River Restoration

​The National Research Council (NRC), in its 1992 report, Restoration of Aquatic Ecosystems, defined restoration as the "return of an ecosystem to a close approximation of its condition prior to disturbance." That report also states, "The term restoration means the reestablishment of predisturbance aquatic functions and related physical, chemical and biological characteristics (Cairns, 1988; Magnuson et. al., 1980; Lewis, 1989). Restoration is ... a holistic process not achieved through the isolated manipulation of individual elements.

The objective is to emulate a natural, self-regulating system that is integrated ecologically with the landscape in which it occurs. Often, restoration requires one or more of the following processes: reconstruction of antecedent physical conditions, chemical adjustment of the soil and water; and biological manipulation, including the reintroduction of absent native flora and fauna..."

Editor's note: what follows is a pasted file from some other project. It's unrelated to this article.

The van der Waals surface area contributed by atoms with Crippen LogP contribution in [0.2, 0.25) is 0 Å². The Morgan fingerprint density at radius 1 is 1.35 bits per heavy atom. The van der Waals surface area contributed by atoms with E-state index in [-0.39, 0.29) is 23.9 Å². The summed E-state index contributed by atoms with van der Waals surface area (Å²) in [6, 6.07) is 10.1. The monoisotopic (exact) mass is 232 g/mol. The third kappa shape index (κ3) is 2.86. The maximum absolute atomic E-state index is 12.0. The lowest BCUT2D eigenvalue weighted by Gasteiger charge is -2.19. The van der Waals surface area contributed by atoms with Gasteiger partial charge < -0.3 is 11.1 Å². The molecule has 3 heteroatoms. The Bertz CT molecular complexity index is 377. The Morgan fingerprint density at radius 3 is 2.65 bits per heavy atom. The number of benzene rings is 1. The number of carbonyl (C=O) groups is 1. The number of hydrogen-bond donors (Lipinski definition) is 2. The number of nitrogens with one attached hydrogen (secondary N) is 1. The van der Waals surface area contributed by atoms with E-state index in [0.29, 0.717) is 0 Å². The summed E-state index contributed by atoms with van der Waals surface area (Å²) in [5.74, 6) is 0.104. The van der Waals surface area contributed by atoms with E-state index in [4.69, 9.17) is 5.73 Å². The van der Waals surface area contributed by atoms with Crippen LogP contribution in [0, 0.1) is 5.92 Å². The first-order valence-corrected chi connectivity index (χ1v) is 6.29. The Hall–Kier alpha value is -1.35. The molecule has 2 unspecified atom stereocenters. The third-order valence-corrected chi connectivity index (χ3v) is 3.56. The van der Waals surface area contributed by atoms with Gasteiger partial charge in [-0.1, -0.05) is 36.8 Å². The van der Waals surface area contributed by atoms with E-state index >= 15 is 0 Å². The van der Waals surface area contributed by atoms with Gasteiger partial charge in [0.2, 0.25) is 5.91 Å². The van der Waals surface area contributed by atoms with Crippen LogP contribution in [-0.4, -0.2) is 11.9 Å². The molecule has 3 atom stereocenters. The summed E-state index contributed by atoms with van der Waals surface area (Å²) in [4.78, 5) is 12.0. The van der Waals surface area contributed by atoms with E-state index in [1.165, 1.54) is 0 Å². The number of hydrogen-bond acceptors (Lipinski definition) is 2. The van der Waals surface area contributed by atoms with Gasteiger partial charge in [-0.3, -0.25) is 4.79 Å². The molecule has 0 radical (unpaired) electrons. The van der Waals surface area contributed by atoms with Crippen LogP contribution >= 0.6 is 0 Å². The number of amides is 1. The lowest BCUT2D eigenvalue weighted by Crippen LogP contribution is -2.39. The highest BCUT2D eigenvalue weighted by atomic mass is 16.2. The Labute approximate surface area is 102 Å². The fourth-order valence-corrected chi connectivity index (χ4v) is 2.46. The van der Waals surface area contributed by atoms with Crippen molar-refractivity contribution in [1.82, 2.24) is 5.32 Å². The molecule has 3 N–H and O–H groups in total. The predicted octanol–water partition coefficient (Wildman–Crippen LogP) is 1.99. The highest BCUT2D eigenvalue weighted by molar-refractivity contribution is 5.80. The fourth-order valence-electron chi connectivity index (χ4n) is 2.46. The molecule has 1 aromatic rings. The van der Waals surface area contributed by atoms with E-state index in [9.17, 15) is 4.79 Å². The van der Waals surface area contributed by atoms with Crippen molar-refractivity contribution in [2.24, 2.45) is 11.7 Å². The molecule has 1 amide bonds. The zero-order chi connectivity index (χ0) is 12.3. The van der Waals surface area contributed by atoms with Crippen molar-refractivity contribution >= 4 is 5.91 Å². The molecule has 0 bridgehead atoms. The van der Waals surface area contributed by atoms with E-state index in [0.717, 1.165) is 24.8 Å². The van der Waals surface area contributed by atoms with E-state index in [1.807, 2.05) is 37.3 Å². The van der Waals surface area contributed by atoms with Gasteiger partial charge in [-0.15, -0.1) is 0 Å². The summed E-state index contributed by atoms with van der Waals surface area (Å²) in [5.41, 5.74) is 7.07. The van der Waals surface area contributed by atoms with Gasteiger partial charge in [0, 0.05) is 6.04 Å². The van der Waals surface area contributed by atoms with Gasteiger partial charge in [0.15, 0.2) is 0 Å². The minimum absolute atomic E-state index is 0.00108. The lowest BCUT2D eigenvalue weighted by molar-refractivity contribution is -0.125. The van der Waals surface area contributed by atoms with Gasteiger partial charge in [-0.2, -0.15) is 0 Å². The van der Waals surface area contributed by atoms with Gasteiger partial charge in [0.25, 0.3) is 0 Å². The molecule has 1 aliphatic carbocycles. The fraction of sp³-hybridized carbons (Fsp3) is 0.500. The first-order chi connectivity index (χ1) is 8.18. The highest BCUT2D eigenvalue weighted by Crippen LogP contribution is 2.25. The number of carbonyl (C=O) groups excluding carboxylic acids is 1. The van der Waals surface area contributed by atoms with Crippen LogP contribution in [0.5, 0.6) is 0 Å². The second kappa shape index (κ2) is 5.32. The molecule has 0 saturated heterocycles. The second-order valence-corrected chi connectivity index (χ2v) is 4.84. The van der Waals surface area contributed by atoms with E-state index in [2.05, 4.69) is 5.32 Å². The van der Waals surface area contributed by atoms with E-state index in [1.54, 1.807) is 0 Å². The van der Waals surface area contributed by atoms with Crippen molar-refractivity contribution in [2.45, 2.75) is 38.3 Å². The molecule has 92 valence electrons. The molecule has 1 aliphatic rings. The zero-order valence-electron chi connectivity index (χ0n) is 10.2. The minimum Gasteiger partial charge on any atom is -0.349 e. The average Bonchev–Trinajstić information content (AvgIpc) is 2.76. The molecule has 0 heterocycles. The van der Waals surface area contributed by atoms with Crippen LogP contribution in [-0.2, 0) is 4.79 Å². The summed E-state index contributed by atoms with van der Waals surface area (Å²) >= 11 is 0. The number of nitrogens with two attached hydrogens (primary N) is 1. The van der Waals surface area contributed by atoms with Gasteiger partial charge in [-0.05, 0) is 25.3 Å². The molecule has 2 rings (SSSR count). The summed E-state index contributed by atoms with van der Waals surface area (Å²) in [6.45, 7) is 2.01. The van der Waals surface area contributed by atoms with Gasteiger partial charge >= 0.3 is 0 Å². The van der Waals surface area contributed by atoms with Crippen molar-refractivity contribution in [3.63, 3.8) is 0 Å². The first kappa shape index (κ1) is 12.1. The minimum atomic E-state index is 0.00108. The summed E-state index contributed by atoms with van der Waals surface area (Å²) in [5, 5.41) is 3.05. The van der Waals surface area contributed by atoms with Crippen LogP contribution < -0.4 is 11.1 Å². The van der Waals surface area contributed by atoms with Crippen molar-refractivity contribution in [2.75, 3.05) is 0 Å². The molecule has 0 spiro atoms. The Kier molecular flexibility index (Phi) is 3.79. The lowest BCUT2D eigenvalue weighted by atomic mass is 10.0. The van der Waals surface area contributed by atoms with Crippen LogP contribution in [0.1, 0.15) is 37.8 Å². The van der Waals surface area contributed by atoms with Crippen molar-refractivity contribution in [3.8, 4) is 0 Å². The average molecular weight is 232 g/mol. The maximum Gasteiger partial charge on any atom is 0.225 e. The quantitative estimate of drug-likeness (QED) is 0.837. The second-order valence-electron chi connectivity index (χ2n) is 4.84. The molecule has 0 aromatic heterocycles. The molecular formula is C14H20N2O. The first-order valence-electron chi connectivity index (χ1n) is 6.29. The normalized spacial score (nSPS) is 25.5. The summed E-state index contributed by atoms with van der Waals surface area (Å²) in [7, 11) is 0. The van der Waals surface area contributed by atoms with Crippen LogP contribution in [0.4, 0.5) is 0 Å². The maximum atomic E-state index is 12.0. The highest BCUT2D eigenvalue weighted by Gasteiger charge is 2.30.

According to the US EPA, the ecological and societal benefits of river corridor and wetlands restoration are substantial:

  • Rivers transport water, sediment, and nutrients from the land to the sea, play an important role in building deltas and beaches, and regulate the salinity and fertility of estuaries and coastal zones. Rivers serve as corridors for migratory birds and fish, and provide habitat to many unique species of plants and animals, including federally endangered and threatened aquatic species. According to the 1985 National Survey of Fishing, Hunting, and Wildlife -Associated Recreation (U.S. DOI, Fish and Wildlife Service, 1988), 38.4 million fishermen spent $17.8 billion for non-Great Lakes freshwater fishing in 1985, with 45 percent of reported anglers fishing in rivers and streams.
  • Wetlands provide food, protection from predators, and other vital habitat factors for many of the nation's fish and wildlife species, including endangered and threatened species. In addition, wetland ecotypes have economic value associated with recreational, commercial, and subsistence use of fish and wildlife resources and they remove pollutants from overland flows before they reach our lakes, rivers and bays.
  • Wetlands intercept storm runoff and release floodwaters gradually to downstream systems. When wetlands are converted to systems without water retention capacity, downstream flooding problems increase.

Rio Salado Habitat Restoration Project

US Environmental Protection Agency

US Army Corps of Engineers